Why Justin Timberlake Will Never Be MJ

In the race to replace Michael Jackson, Justin is the clear front-runner. But he won't win.

Stephen Lovekin/Getty Images
Stephen Lovekin/Getty Images

One thing keeping JT from being the next MJ: a lack of inventiveness. And that’s not to say that the *NSYNC alum isn’t a remarkably talented performer, but it’s undeniable that his skill set is the derivative of his predecessors. The beatboxing? That’s from Biz Markie. The ostentatious, unashamed sexuality? Little Richard perfected that. The high notes, fast feet and fedoras? Well, clearly that’s Michael.

Michael Jackson took the music video from hasty, ramshackle necessary evil to epic, enthralling mini-movie; he shattered the idea that performers shouldn’t make use of the entirety of the stages on which they sang; he originated one of the most thrilling dance moves in history. Cynics might rightly suggest that, like most celebrities, much of Jackson’s most successful decisions were probably made by advisers, but they certainly all weren’t, and a few of his moves hint at true brilliance. Conversely, Timberlake does a bang-up Michael Jackson impression, but beyond that, there’s not much else. Ultimately, it seems more “filler” than “Thriller.”

But the biggest distinction between Timberlake and Jackson is that Michael Jackson changed the way the world saw young African-American men, simultaneously bringing traditionally black music into the homes of people who would have scoffed at R&B prior to his rise. Says Mark Anthony Neal, a black studies professor at Duke, “[Jackson and the Jackson 5] became a cutting-edge example of black crossover artists … You basically had five working-class boys with Afros and bell bottoms, and they really didn’t have to trade any of that stuff in order to become mainstream stars.” Sexy without being predatory and glamorous without being arrogant, Jackson was welcomed into white homes across America years before Kanye West, 50 Cent and Jay-Z. Not only has Justin Timberlake not done anything like this, he couldn’t, even if he wanted to.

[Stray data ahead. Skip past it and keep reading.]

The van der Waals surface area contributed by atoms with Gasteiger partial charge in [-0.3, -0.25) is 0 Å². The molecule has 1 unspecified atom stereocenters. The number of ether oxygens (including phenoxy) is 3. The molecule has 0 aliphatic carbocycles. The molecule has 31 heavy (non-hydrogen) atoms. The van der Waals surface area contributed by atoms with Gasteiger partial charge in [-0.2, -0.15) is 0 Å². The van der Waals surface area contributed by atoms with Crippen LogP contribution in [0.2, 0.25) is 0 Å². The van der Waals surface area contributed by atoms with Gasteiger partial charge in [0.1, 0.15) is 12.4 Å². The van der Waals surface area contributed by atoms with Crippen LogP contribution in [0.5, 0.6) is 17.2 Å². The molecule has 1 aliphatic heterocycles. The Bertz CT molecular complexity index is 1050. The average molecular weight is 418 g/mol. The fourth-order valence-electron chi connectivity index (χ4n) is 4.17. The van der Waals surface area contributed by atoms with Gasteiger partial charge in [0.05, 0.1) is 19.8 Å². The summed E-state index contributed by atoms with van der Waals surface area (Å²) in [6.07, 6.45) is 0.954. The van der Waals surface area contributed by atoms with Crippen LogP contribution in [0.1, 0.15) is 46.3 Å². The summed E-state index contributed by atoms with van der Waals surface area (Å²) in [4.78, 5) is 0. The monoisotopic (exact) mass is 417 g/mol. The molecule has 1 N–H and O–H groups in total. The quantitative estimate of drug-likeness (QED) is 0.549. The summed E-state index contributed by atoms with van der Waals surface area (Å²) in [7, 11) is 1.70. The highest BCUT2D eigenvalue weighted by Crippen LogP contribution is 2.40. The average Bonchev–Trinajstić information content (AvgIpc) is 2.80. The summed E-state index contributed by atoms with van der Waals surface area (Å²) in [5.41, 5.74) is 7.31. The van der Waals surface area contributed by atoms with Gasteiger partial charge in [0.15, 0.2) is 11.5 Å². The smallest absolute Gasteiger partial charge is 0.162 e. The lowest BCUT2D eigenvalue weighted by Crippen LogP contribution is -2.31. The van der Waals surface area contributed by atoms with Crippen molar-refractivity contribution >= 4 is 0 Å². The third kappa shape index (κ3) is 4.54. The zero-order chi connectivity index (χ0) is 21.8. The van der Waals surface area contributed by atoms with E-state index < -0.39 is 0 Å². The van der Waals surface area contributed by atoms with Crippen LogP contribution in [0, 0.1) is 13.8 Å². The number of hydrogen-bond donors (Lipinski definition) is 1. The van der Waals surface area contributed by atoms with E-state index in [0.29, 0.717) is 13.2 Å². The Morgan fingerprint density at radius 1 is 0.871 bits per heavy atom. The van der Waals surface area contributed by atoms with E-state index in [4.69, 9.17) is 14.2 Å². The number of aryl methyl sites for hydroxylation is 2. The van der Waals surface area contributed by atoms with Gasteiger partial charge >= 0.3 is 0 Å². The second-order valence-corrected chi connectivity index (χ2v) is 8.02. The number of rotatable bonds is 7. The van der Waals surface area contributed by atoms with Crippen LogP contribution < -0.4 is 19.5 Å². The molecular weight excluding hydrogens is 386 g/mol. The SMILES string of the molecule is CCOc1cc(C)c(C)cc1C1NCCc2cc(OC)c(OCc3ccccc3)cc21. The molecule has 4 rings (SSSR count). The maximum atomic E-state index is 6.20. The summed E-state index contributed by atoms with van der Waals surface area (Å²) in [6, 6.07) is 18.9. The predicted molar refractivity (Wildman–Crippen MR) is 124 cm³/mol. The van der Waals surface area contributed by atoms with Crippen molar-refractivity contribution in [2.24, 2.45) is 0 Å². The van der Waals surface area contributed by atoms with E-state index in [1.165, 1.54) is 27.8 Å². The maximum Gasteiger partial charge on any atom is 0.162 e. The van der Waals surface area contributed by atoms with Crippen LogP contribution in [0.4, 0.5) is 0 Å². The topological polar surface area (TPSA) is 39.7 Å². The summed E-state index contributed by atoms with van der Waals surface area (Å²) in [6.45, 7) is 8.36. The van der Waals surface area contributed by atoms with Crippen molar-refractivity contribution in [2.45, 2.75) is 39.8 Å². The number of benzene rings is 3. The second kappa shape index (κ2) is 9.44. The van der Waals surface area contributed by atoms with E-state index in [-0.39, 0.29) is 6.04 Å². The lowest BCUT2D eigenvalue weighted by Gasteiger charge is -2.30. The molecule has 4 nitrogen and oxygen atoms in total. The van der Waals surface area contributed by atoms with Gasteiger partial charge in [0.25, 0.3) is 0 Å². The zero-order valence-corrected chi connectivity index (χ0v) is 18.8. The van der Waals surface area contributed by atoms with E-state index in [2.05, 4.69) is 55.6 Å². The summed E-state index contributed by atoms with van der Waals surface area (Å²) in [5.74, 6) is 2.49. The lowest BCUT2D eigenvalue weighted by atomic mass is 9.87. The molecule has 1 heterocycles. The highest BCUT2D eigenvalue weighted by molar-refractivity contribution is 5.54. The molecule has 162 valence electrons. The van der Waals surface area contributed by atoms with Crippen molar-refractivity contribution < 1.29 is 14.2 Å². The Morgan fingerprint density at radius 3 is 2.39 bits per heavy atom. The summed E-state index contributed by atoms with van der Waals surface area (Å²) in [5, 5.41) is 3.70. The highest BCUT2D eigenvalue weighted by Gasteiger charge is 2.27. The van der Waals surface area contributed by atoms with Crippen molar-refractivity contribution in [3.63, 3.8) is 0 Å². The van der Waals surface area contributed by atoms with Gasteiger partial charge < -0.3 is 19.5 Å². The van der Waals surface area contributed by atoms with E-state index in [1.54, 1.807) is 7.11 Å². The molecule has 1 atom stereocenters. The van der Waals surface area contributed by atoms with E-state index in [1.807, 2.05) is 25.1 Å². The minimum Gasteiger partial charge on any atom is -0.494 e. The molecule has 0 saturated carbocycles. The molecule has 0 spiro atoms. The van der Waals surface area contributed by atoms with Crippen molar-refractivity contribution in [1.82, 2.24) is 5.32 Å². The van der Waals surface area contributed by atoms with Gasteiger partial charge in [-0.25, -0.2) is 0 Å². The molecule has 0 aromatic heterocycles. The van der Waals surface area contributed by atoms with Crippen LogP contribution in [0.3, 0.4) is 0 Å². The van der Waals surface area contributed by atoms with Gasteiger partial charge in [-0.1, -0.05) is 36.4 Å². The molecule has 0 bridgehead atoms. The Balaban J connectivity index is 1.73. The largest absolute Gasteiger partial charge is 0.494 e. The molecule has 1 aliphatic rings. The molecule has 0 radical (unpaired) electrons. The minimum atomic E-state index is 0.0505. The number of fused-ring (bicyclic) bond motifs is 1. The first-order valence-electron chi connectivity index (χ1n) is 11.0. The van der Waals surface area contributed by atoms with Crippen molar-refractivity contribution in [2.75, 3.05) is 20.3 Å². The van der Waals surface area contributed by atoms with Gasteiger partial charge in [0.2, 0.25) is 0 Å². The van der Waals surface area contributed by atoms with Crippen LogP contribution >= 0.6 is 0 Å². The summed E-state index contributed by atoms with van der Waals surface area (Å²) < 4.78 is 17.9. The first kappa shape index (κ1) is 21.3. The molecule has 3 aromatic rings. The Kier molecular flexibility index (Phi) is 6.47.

The moral of the story is a sad one, but it’s one music fans need to accept: The king is dead. There will be no replacements. It’s time to move on.

Cord Jefferson is a writer living in Brooklyn. Some of his other work has appeared in National Geographic, The Daily Beast and on MTV. You can contact him here.

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